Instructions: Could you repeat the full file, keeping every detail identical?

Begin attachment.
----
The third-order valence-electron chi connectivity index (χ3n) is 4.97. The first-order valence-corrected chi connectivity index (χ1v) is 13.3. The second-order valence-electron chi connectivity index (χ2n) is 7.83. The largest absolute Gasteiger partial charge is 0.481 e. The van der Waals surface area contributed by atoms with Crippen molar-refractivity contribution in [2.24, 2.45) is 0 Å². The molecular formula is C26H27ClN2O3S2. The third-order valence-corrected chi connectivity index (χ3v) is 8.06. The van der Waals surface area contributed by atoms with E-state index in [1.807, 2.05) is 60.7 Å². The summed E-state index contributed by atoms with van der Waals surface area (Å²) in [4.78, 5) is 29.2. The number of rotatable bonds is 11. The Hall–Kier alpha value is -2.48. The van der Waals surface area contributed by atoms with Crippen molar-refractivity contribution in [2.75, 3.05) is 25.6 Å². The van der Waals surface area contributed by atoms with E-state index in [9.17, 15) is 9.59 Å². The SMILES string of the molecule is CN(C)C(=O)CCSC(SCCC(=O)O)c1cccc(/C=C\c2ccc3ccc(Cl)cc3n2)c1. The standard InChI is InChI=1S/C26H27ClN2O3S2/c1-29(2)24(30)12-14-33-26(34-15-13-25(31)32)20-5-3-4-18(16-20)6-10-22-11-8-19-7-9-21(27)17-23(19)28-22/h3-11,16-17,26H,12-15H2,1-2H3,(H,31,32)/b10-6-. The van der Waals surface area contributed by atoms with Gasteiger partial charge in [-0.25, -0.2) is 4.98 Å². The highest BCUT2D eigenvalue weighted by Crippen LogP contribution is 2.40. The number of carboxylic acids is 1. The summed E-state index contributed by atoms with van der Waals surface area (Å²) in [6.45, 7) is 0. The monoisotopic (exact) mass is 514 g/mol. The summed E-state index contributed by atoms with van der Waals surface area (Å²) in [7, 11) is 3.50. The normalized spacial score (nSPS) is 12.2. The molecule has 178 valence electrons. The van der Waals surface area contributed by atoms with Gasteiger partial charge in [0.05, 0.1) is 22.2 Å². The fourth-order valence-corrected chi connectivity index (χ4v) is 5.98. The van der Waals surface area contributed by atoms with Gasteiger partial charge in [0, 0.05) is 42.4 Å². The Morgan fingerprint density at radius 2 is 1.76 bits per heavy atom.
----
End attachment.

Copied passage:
The third-order valence-electron chi connectivity index (χ3n) is 4.97. The first-order valence-corrected chi connectivity index (χ1v) is 13.3. The second-order valence-electron chi connectivity index (χ2n) is 7.83. The largest absolute Gasteiger partial charge is 0.481 e. The van der Waals surface area contributed by atoms with Crippen molar-refractivity contribution in [2.24, 2.45) is 0 Å². The molecular formula is C26H27ClN2O3S2. The third-order valence-corrected chi connectivity index (χ3v) is 8.06. The van der Waals surface area contributed by atoms with E-state index in [1.807, 2.05) is 60.7 Å². The summed E-state index contributed by atoms with van der Waals surface area (Å²) in [4.78, 5) is 29.2. The number of rotatable bonds is 11. The Hall–Kier alpha value is -2.48. The van der Waals surface area contributed by atoms with Crippen molar-refractivity contribution in [2.75, 3.05) is 25.6 Å². The van der Waals surface area contributed by atoms with E-state index in [9.17, 15) is 9.59 Å². The SMILES string of the molecule is CN(C)C(=O)CCSC(SCCC(=O)O)c1cccc(/C=C\c2ccc3ccc(Cl)cc3n2)c1. The standard InChI is InChI=1S/C26H27ClN2O3S2/c1-29(2)24(30)12-14-33-26(34-15-13-25(31)32)20-5-3-4-18(16-20)6-10-22-11-8-19-7-9-21(27)17-23(19)28-22/h3-11,16-17,26H,12-15H2,1-2H3,(H,31,32)/b10-6-. The van der Waals surface area contributed by atoms with Gasteiger partial charge in [-0.25, -0.2) is 4.98 Å². The highest BCUT2D eigenvalue weighted by Crippen LogP contribution is 2.40. The number of carboxylic acids is 1. The summed E-state index contributed by atoms with van der Waals surface area (Å²) in [6.45, 7) is 0. The monoisotopic (exact) mass is 514 g/mol. The summed E-state index contributed by atoms with van der Waals surface area (Å²) in [7, 11) is 3.50. The normalized spacial score (nSPS) is 12.2. The molecule has 178 valence electrons. The van der Waals surface area contributed by atoms with Gasteiger partial charge in [0.05, 0.1) is 22.2 Å². The fourth-order valence-corrected chi connectivity index (χ4v) is 5.98. The van der Waals surface area contributed by atoms with Gasteiger partial charge in [0, 0.05) is 42.4 Å². The Morgan fingerprint density at radius 2 is 1.76 bits per heavy atom.